Harding plans to complete her studies and internships this spring, graduating with honors and a Bachelor’s degree in nursing. She wants to pursue a career working with patients in the emergency room or intensive care unit of a hospital. Helping others remains her ultimate goal and basis for the irreplaceable motivation she exhibits, despite the adversity she faces everyday.

“I guess you could call me a people-person… I get that a lot. But, I don’t see it that way. Customers walk into Starbucks and expect average coffee and average service. Why not give them more? Why not make a little extra effort to improve their day, as so many of them have done for me? It’s kind of like giving back I guess. It makes me feel good,” Harding said.

The Customer

Starbucks stands as home to a variety of coffee enthusiasts, but few live up to the kindness of Arthur Malloye. Few also realize the impact he has on their day or the amount of time he spends just sitting and observing. The older gentleman takes credit for at least one person’s smile everyday, but usually more. How does he do it? Arthur Malloye simply buys them a coffee.

“It all started when I was a young adult living in Virginia. I was such a busy man, always running here and there to accomplish my impossible daily tasks. My job was becoming more demanding by the day… I was at my breaking point,” Malloye said.

I have made it a challenge to myself to pay it forward every day in some way….coffee drinkers are the most in need of a little pick-me-up.”

— Arthur Malloye, customer

That was the morning he walked into a busy Starbucks, hoping to snatch a triple espresso latte before rushing off to work. Before he could reach into his pocket to grab his wallet though, the cashier informed the young businessman that his drink had been payed for. His curiosity stood meagerly satisfied by a small hand-written note given to him alongside his latte… It read: “Have a great day, make someone smile.”

“It seems so easy, maybe even meaningless to some. But in that moment, everything came into perspective. Pay it forward has become awfully popular now-a-days, which is amazing, but I didn’t know anything about it 40 years ago… and it changed my life,” Malloye said.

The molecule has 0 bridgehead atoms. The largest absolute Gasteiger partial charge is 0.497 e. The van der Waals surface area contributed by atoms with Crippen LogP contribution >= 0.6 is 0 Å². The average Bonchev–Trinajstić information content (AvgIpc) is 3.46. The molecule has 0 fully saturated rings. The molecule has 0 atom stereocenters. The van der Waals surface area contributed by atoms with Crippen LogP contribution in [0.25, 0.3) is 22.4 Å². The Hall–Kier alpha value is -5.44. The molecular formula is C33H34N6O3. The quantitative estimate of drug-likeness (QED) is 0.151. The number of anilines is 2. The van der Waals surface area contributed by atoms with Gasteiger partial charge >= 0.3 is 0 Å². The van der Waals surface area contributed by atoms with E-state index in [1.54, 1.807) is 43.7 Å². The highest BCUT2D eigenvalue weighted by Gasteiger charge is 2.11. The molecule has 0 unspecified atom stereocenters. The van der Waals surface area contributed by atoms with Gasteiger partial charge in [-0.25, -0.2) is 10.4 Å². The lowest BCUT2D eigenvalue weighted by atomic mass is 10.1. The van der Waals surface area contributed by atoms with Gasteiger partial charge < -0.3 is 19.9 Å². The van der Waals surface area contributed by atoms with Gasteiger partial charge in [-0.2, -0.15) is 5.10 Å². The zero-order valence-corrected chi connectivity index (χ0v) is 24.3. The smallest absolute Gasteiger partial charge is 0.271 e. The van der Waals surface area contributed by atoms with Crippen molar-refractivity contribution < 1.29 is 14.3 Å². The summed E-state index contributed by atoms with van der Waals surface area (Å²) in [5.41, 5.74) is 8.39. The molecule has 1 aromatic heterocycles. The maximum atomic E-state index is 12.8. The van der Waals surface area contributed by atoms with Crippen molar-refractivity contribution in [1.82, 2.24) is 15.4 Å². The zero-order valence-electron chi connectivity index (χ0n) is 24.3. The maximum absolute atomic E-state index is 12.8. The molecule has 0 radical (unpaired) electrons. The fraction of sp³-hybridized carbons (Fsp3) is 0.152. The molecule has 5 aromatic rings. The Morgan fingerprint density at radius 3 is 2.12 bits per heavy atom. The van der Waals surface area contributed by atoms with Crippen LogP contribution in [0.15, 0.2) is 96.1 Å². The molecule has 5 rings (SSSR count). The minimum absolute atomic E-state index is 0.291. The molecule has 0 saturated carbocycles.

The retired engineer, inspired by that simple act of kindness, now spends every morning at Starbucks. Malloye sits and watches customer’s reactions as they find out their order has been paid for as he reads the morning paper and sips on a cup of coffee himself. Sometimes he pays for multiple orders, but he always makes sure to pay for one. Malloye also enjoys driving to different Starbucks’, hoping to impact a broad variety of people.

“I have made it a challenge to myself to pay it forward everyday in some way, but I prefer to buy people a nice strong Starbucks coffee. Because after all, coffee drinkers are the most in need of a little pick-me-up,” Malloye said.

To this day, the 72-year-old man claims that few have realized that he is the man behind the kindness. He argues that giving away your identity spoils the generous act. Regardless, Malloye loves the idea that his behavior will likely improve someone’s day, but he hopes it may also change someone’s life, just as it did for him.

But the story refuses to end there. Since its opening, Starbucks serves as a gathering place for people and their ideas, many of which stand untold. Upon entering one of the many small coffee shops coined Starbucks worldwide, one might observe a young woman frantically pouring coffee or a man sipping a triple espresso latte. But when we look a little deeper, we may discover something more. We may see Howard Schultz’s vision becoming a reality.